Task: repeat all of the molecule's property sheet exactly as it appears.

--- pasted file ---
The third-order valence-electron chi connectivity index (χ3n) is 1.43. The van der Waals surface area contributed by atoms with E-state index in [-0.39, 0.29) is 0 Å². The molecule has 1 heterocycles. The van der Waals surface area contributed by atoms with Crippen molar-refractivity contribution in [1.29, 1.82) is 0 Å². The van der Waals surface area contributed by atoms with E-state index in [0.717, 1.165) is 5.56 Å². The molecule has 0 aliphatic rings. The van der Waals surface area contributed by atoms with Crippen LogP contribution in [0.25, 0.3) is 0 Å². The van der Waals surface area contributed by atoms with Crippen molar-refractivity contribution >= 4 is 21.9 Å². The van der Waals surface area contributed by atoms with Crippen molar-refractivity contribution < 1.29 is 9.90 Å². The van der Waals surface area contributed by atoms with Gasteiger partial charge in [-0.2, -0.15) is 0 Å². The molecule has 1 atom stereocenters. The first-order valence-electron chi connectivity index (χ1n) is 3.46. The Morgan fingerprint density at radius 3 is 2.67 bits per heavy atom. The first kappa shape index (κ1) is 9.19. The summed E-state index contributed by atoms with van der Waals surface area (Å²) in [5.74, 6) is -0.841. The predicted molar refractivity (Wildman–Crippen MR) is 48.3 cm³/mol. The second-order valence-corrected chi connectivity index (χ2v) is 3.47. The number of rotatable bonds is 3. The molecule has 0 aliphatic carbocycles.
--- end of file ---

The third-order valence-electron chi connectivity index (χ3n) is 1.43. The van der Waals surface area contributed by atoms with E-state index in [-0.39, 0.29) is 0 Å². The molecule has 1 heterocycles. The van der Waals surface area contributed by atoms with Crippen molar-refractivity contribution in [1.29, 1.82) is 0 Å². The van der Waals surface area contributed by atoms with E-state index in [0.717, 1.165) is 5.56 Å². The molecule has 0 aliphatic rings. The van der Waals surface area contributed by atoms with Crippen LogP contribution in [0.25, 0.3) is 0 Å². The van der Waals surface area contributed by atoms with Crippen molar-refractivity contribution >= 4 is 21.9 Å². The van der Waals surface area contributed by atoms with Crippen molar-refractivity contribution < 1.29 is 9.90 Å². The van der Waals surface area contributed by atoms with Gasteiger partial charge in [-0.2, -0.15) is 0 Å². The molecule has 1 atom stereocenters. The first-order valence-electron chi connectivity index (χ1n) is 3.46. The Morgan fingerprint density at radius 3 is 2.67 bits per heavy atom. The first kappa shape index (κ1) is 9.19. The summed E-state index contributed by atoms with van der Waals surface area (Å²) in [5.74, 6) is -0.841. The predicted molar refractivity (Wildman–Crippen MR) is 48.3 cm³/mol. The second-order valence-corrected chi connectivity index (χ2v) is 3.47. The number of rotatable bonds is 3. The molecule has 0 aliphatic carbocycles.